We, the UX Division elves of the North Pole R&D Group, were tasked with redesigning the dashboard interface of Santa’s sleigh to focus on how he experiences time while making deliveries. This is the story of how we came to think of time as central to the UX of Christmas, particularly for Santa and the reindeer, and how we believe the relatively minor design changes we’ve proposed may make it easier to delivery a satisfactory experience to all stakeholders.
Background: Preserving Surprise
Current Situation: Darkness as an Indicator of Human Sleep
The decision to revamp the sleigh UI came after extensive work by North Pole Intelligence (NPI) on the data self-reported by Santa over the last 500 years regarding his encounters when entering residences for deliveries. Santa’s data, while admittedly anecdotal, revealed that he encountered conscious inhabitants 26.3% of the time.
This astonishingly high number suggests that darkness - that is, the level of ambient light - which Santa uses to gauge the relative likelihood of entering a residence undetected, is highly unreliable, creating ruined Christmases for humans and extensive cleanup work for Intelligence officers who must wipe those human’s memories. Darkness is particularly unreliable considering the relative tilt of the globe, causing many North American cities to be dark early in the afternoon and many Arctic regions to be sunny 24 hours every day.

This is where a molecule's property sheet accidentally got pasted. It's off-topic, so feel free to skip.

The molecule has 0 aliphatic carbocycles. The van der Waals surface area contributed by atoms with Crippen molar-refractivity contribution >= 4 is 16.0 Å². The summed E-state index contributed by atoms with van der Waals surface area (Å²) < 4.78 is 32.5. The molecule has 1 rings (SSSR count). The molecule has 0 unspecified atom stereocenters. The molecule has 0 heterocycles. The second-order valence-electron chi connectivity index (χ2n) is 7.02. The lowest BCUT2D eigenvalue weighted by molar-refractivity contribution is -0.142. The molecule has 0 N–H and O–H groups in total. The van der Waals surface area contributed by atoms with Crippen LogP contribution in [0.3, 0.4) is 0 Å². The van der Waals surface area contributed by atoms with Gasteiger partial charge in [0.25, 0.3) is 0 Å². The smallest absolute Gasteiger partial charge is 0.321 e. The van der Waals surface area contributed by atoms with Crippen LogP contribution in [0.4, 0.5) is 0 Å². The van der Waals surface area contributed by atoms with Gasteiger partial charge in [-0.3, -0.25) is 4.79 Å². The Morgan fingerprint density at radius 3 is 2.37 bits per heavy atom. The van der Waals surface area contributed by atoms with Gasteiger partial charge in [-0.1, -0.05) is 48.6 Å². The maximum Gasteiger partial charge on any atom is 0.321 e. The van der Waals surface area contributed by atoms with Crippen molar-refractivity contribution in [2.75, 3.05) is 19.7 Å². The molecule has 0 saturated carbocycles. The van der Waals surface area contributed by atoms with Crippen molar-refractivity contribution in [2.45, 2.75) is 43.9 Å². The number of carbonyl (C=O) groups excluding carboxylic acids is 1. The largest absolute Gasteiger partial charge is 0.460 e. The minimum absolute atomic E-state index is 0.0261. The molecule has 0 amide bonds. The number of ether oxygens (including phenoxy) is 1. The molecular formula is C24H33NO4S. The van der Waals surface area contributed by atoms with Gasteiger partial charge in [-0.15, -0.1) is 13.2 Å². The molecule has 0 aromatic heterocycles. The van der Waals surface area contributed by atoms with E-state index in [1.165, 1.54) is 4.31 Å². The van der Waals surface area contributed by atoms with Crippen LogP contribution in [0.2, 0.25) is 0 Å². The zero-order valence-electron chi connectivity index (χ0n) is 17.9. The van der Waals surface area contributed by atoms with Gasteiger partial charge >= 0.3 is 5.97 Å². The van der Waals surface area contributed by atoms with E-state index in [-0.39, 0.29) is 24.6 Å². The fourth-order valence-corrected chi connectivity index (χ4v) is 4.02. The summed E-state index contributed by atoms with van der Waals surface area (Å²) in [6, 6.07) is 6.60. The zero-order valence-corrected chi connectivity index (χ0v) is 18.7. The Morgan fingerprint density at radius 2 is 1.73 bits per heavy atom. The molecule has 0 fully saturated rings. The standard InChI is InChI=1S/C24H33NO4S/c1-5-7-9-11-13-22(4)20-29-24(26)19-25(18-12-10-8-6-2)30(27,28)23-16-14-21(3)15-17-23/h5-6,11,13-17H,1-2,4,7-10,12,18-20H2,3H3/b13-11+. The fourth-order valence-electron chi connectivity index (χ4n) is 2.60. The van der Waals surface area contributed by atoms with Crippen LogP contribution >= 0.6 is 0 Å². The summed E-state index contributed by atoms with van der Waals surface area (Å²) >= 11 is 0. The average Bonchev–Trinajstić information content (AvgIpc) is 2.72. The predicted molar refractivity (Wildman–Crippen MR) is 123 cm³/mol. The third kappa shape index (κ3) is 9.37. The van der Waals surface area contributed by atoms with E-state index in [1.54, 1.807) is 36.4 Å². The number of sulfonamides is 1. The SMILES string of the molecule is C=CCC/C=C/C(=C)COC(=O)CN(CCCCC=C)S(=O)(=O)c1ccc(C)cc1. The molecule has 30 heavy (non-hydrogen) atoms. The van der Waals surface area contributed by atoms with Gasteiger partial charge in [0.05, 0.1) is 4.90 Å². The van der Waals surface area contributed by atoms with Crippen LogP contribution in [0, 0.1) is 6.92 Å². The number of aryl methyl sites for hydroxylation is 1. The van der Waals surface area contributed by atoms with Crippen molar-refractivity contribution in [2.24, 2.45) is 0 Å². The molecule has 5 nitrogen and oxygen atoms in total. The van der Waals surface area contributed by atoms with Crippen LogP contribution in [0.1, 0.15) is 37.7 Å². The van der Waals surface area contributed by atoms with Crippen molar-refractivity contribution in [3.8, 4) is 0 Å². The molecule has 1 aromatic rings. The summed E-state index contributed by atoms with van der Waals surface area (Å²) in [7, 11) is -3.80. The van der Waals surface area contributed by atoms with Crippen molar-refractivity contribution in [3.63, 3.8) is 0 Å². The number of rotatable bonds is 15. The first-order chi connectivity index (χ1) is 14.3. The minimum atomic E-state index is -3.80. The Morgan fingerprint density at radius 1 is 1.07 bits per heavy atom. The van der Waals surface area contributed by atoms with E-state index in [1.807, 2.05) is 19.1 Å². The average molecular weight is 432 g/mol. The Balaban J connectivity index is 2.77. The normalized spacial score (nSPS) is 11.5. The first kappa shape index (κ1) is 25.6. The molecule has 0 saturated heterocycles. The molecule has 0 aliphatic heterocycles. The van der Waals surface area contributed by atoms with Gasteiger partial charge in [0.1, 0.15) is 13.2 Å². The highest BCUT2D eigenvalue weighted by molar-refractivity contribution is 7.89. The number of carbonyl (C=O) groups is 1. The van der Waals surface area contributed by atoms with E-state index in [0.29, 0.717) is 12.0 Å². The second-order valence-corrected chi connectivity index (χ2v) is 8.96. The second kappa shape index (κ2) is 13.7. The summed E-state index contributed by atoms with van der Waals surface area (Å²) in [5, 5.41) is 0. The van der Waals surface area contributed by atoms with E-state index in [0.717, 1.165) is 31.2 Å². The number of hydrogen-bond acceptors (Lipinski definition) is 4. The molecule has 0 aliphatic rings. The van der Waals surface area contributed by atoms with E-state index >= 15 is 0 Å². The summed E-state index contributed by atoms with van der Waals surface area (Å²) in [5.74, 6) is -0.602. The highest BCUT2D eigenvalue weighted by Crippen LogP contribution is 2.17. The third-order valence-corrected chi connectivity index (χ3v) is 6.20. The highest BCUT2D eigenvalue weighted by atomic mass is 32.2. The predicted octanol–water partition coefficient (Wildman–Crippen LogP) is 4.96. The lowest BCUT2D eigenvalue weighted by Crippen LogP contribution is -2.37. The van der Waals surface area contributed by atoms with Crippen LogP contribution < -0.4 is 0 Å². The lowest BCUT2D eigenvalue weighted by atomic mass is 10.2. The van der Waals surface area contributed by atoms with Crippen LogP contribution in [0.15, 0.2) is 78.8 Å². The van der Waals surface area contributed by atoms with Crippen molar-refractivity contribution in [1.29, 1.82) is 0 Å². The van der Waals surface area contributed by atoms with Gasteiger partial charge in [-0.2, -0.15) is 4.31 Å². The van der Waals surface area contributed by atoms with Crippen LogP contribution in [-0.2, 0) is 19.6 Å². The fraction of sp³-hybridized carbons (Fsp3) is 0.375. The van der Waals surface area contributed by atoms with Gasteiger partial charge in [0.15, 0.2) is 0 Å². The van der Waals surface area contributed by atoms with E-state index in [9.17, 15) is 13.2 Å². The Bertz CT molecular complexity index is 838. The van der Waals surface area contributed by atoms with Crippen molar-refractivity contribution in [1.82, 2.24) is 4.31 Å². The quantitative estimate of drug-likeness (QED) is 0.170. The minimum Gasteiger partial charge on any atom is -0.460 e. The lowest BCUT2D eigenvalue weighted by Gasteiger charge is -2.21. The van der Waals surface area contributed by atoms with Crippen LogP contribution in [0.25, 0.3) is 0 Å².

Transformed Situation: Time as an Indicator of Human Sleep
What our collaborative research with NPI revealed is that time is a much more reliable indicator of whether or not the inhabitants of a dwelling might be awake. While still not a perfect indicator (with notable exceptions like late shift work, restless young children, illnesses or anxieties, etc), we’ve found that sleep patterns are relatively consistent across cultures and persist regardless of the relative darkness of a region.